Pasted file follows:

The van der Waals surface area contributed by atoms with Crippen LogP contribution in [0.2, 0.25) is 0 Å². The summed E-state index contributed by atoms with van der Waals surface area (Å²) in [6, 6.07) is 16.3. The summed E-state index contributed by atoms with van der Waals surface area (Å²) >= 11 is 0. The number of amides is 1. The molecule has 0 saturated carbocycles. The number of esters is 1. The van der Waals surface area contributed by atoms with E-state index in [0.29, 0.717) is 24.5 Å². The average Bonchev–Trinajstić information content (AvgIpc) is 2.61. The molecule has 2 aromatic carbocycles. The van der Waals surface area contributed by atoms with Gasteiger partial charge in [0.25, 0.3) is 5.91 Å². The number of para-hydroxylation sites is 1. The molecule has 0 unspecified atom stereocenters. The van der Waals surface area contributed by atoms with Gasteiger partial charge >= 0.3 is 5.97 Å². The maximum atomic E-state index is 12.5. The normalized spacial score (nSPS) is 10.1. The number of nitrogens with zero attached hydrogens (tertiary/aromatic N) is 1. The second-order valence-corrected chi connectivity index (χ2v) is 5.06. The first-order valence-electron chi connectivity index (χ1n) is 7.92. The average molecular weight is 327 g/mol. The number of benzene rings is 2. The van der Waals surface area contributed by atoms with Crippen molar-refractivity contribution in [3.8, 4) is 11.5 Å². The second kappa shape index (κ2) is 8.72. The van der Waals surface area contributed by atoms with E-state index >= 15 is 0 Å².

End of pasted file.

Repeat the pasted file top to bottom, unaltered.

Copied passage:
The van der Waals surface area contributed by atoms with Crippen LogP contribution in [0.2, 0.25) is 0 Å². The summed E-state index contributed by atoms with van der Waals surface area (Å²) in [6, 6.07) is 16.3. The summed E-state index contributed by atoms with van der Waals surface area (Å²) >= 11 is 0. The number of amides is 1. The molecule has 0 saturated carbocycles. The number of esters is 1. The van der Waals surface area contributed by atoms with E-state index in [0.29, 0.717) is 24.5 Å². The average Bonchev–Trinajstić information content (AvgIpc) is 2.61. The molecule has 2 aromatic carbocycles. The van der Waals surface area contributed by atoms with Gasteiger partial charge in [0.25, 0.3) is 5.91 Å². The number of para-hydroxylation sites is 1. The molecule has 0 unspecified atom stereocenters. The van der Waals surface area contributed by atoms with Gasteiger partial charge >= 0.3 is 5.97 Å². The maximum atomic E-state index is 12.5. The normalized spacial score (nSPS) is 10.1. The number of nitrogens with zero attached hydrogens (tertiary/aromatic N) is 1. The second-order valence-corrected chi connectivity index (χ2v) is 5.06. The first-order valence-electron chi connectivity index (χ1n) is 7.92. The average molecular weight is 327 g/mol. The number of benzene rings is 2. The van der Waals surface area contributed by atoms with Crippen molar-refractivity contribution in [3.8, 4) is 11.5 Å². The second kappa shape index (κ2) is 8.72. The van der Waals surface area contributed by atoms with E-state index >= 15 is 0 Å².